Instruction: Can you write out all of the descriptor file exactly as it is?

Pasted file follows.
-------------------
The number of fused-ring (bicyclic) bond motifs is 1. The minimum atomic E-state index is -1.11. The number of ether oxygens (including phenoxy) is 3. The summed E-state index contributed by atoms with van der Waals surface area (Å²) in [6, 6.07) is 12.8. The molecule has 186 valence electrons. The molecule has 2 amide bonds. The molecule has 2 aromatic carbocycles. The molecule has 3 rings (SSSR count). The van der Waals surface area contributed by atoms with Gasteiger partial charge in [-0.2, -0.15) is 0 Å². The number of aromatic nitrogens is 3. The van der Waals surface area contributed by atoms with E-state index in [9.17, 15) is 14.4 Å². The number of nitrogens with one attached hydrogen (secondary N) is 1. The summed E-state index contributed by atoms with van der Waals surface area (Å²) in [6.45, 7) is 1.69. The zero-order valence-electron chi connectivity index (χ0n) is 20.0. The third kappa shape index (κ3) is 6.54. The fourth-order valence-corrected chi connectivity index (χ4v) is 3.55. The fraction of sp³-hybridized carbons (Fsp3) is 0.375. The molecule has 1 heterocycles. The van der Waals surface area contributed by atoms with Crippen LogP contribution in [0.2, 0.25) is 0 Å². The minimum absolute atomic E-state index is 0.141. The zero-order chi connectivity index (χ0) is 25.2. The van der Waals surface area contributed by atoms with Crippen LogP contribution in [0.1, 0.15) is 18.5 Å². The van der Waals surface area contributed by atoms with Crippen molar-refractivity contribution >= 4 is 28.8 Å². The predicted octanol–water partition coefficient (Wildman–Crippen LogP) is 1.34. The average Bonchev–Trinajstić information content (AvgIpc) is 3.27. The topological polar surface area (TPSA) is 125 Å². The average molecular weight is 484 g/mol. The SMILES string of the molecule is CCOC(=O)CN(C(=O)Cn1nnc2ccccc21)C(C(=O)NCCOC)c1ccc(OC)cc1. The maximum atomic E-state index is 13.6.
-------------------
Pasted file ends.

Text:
The number of fused-ring (bicyclic) bond motifs is 1. The minimum atomic E-state index is -1.11. The number of ether oxygens (including phenoxy) is 3. The summed E-state index contributed by atoms with van der Waals surface area (Å²) in [6, 6.07) is 12.8. The molecule has 186 valence electrons. The molecule has 2 amide bonds. The molecule has 2 aromatic carbocycles. The molecule has 3 rings (SSSR count). The van der Waals surface area contributed by atoms with Gasteiger partial charge in [-0.2, -0.15) is 0 Å². The number of aromatic nitrogens is 3. The van der Waals surface area contributed by atoms with E-state index in [9.17, 15) is 14.4 Å². The number of nitrogens with one attached hydrogen (secondary N) is 1. The summed E-state index contributed by atoms with van der Waals surface area (Å²) in [6.45, 7) is 1.69. The zero-order valence-electron chi connectivity index (χ0n) is 20.0. The third kappa shape index (κ3) is 6.54. The fourth-order valence-corrected chi connectivity index (χ4v) is 3.55. The fraction of sp³-hybridized carbons (Fsp3) is 0.375. The molecule has 1 heterocycles. The van der Waals surface area contributed by atoms with Crippen LogP contribution in [0.2, 0.25) is 0 Å². The minimum absolute atomic E-state index is 0.141. The zero-order chi connectivity index (χ0) is 25.2. The van der Waals surface area contributed by atoms with Crippen LogP contribution in [0.1, 0.15) is 18.5 Å². The van der Waals surface area contributed by atoms with Crippen molar-refractivity contribution >= 4 is 28.8 Å². The predicted octanol–water partition coefficient (Wildman–Crippen LogP) is 1.34. The average Bonchev–Trinajstić information content (AvgIpc) is 3.27. The topological polar surface area (TPSA) is 125 Å². The average molecular weight is 484 g/mol. The SMILES string of the molecule is CCOC(=O)CN(C(=O)Cn1nnc2ccccc21)C(C(=O)NCCOC)c1ccc(OC)cc1. The maximum atomic E-state index is 13.6.